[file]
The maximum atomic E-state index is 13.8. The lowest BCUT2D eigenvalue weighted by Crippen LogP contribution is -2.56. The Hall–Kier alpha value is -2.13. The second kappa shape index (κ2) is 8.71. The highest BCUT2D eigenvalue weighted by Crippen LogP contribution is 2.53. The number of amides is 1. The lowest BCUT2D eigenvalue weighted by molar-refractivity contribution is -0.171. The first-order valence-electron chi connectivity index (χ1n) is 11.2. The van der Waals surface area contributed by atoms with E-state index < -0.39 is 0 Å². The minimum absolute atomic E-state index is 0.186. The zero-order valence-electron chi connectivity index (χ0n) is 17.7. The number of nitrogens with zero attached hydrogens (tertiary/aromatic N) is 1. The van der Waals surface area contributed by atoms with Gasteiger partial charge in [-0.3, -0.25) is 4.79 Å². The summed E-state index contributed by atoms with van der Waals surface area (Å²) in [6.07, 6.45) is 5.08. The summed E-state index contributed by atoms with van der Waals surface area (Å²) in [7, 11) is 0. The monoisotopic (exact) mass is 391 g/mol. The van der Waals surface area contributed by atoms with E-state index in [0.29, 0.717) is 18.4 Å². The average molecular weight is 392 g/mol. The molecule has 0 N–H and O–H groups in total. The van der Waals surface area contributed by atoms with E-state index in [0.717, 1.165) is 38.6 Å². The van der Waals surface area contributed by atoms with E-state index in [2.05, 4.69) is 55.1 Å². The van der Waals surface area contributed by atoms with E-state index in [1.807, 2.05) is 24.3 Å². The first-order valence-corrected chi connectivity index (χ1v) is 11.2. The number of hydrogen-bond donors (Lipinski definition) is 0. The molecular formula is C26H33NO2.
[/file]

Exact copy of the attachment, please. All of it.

The maximum atomic E-state index is 13.8. The lowest BCUT2D eigenvalue weighted by Crippen LogP contribution is -2.56. The Hall–Kier alpha value is -2.13. The second kappa shape index (κ2) is 8.71. The highest BCUT2D eigenvalue weighted by Crippen LogP contribution is 2.53. The number of amides is 1. The lowest BCUT2D eigenvalue weighted by molar-refractivity contribution is -0.171. The first-order valence-electron chi connectivity index (χ1n) is 11.2. The van der Waals surface area contributed by atoms with E-state index < -0.39 is 0 Å². The minimum absolute atomic E-state index is 0.186. The zero-order valence-electron chi connectivity index (χ0n) is 17.7. The number of nitrogens with zero attached hydrogens (tertiary/aromatic N) is 1. The van der Waals surface area contributed by atoms with Gasteiger partial charge in [-0.3, -0.25) is 4.79 Å². The summed E-state index contributed by atoms with van der Waals surface area (Å²) in [6.07, 6.45) is 5.08. The summed E-state index contributed by atoms with van der Waals surface area (Å²) in [7, 11) is 0. The monoisotopic (exact) mass is 391 g/mol. The van der Waals surface area contributed by atoms with E-state index in [0.29, 0.717) is 18.4 Å². The average molecular weight is 392 g/mol. The molecule has 0 N–H and O–H groups in total. The van der Waals surface area contributed by atoms with E-state index in [0.717, 1.165) is 38.6 Å². The van der Waals surface area contributed by atoms with E-state index in [2.05, 4.69) is 55.1 Å². The van der Waals surface area contributed by atoms with E-state index in [1.807, 2.05) is 24.3 Å². The first-order valence-corrected chi connectivity index (χ1v) is 11.2. The number of hydrogen-bond donors (Lipinski definition) is 0. The molecular formula is C26H33NO2.